Food: Eating More In and Out
Food runs second in size in our budgets, taking $10,700 for an average household last year, 15.6% of income. This share of income has expanded almost a full percentage point in the last five years. Food to eat at home – groceries – and food eaten away from home – restaurants – each accounts for about 40% of that increase, with the rest absorbed by alcohol, especially beer. There's got to be some Freudian point underlying that! But obviously, our necessity/discretionary dichotomy breaks down once again. About all we can say is that some part of our food budget is absolutely necessary, but certainly not all of it.

Health Care
Then there's medical care. The amount we consumers actually lay out for medical care is a fuzzy concept that depends on which set of government bureaucrats is doing the counting. We tried to use a middle-size measure here, something the Commerce Department calls "market-based" consumption of health care services plus medical supplies. This grouping also took about 16% of our income last year.

Clothing: How Low Can the "Waistband" Go?
Another presumed "necessity" is, of course, clothing. For some parents who are trying to talk their pre-teens out of another pair of low-rise Levis, it may be hard to believe that clothing prices have been falling, but they have, and the share of people's income spent on clothing has diminished slightly in recent years, from 4.1% in 2000 to 3.8% in early 2006. Our example here was specially chosen to indicate the kinds of discretion that can creep into this budget item.

Finally among basic consumer needs, we need to get ourselves around from place to place. First, the vehicle. Our spending on cars and small trucks has, interestingly, been just about flat since 2002. No kidding: in the aggregate, a moving average of the dollars consumers have spent on cars, truck, and parts has moved very little, hovering around $445 billion over the past three-and-a-half years. This means it has decreased noticeably as a portion of income, from about 6% in early 2002 to just under 5% at the end of 2005.

Fuel, of course, is another story altogether. In 2001, outlays on gasoline and oil were $171 billion, or just over $1,600 per household. This amounted to 2.4% of income. By the first quarter of this year, these outlays had exploded by 74% to roughly $2,700 or 3.3% of income. For the month of May, that gasoline-to-income share was up to 3.8% and it almost surely increased in June and July.

With Spending on Options Up Too, Our Outlays Are Bigger Than Income
With these so-called "basic" categories – shelter, food, medical care, clothing and personal transportation – we have accounted for 58% of after-tax consumer income in early 2006. This is 4% more than the 54% average for 2000. Further, people obviously spend on lots of other items: home furnishings, travel, recreation, education, personal care, just to name some. In these last five years, as "necessities" were taking a growing part of our income, what did we do with the presumably more discretionary sectors? Did we cut back? Well, no: we spent more on them too, and their share of income also increased, from 38% in 2000 to 39% last year. We also make other outlays, for interest payments, family income transfers, and so on. This spending-itis is apparently a progressive condition, and in the first quarter of this year, we shelled out 1.7% more than our income. Oops.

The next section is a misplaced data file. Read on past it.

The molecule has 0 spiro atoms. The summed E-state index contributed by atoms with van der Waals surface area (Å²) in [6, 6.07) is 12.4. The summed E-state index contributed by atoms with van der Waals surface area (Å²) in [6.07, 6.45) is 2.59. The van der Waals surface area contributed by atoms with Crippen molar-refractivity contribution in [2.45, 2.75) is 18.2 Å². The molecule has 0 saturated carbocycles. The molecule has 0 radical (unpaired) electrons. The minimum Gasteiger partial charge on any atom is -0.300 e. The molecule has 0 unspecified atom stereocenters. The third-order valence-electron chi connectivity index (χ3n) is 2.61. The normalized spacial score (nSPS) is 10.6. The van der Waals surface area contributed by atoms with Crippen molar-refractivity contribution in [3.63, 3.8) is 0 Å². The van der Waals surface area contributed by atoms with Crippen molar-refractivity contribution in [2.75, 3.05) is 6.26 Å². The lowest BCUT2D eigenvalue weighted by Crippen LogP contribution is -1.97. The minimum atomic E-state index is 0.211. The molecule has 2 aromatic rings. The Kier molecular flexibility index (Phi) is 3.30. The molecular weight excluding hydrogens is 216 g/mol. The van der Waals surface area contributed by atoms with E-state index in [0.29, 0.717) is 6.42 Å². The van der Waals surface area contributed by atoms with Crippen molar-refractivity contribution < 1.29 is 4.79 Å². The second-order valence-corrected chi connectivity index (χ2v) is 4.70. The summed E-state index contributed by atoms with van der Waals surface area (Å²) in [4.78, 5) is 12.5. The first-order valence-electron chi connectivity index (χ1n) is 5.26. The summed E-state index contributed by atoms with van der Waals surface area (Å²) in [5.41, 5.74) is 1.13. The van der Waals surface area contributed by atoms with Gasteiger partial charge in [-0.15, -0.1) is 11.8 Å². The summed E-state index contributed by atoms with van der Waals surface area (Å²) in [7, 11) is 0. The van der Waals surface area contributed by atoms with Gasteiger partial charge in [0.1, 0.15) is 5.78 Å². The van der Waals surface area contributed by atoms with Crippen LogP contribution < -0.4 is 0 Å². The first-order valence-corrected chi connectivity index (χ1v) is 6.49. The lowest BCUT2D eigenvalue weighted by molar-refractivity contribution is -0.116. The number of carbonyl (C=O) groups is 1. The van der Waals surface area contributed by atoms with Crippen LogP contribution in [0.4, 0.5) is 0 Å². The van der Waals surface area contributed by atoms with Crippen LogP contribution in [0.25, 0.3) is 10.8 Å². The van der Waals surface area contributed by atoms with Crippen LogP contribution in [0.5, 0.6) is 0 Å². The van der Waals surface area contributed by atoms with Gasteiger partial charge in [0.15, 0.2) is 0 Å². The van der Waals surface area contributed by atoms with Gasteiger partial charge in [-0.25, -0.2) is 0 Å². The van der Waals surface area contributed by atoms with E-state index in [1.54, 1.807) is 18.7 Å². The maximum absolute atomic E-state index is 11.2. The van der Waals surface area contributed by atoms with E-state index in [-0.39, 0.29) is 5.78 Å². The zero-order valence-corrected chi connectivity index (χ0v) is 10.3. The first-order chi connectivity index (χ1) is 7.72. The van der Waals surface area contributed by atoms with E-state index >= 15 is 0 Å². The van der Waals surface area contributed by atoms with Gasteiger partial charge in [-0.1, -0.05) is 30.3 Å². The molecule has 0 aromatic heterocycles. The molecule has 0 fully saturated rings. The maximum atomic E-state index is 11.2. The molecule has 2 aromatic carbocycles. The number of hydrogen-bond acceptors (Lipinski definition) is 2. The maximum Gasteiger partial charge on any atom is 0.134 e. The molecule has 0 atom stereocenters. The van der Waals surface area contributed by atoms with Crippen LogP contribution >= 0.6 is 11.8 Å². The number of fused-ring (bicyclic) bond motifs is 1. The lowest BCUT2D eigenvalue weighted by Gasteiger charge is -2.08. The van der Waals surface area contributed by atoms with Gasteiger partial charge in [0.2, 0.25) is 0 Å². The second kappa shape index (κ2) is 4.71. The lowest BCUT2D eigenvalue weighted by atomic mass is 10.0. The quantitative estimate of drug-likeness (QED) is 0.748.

We noted at the beginning here that there's some helpful information about motives for this behavior, and that will follow next time. Unfortunately, for such a dramatic result as consumers in total overspending their income, some of our reasoning looks pretty shallow. To give you an idea, one of our sources is a book titled "Why People Buy Things They Don't Need" and the chapter we will summarize is called "The 14 Justifiers . . ."

What Do We Really "Want"?
Wonder what's really going on here? Why do we think we need to seek out all this gratification from things? Part of it, as anthropologists teach, is that human beings, like other animals, have always and everywhere had some sense of possession and control. But part of this is superficial, and we'll even find out that the gratification we think we might have achieved may fade away before we know it . . . .
Two technical notes on our numbers. We've used mainly the Commerce Department's concept called "market-based" PCE [personal consumption expenditures] and we've compared it with a modified version of disposable [after-tax] personal income. Anyone who wants to see the calculations is welcome to send me an email. Secondly, as this article was being written, Commerce's Bureau of Economic Analysis released its annual revisions of these data beginning in 2003. We've chosen to ignore the revisions, which were routine this year and unlikely to alter the sense of what we've said here.

Copyright © 2003-Present Geranium Farm - All rights reserved.
Reproduction of any materials on this web site for any purpose
other than personal use without written consent is prohibited.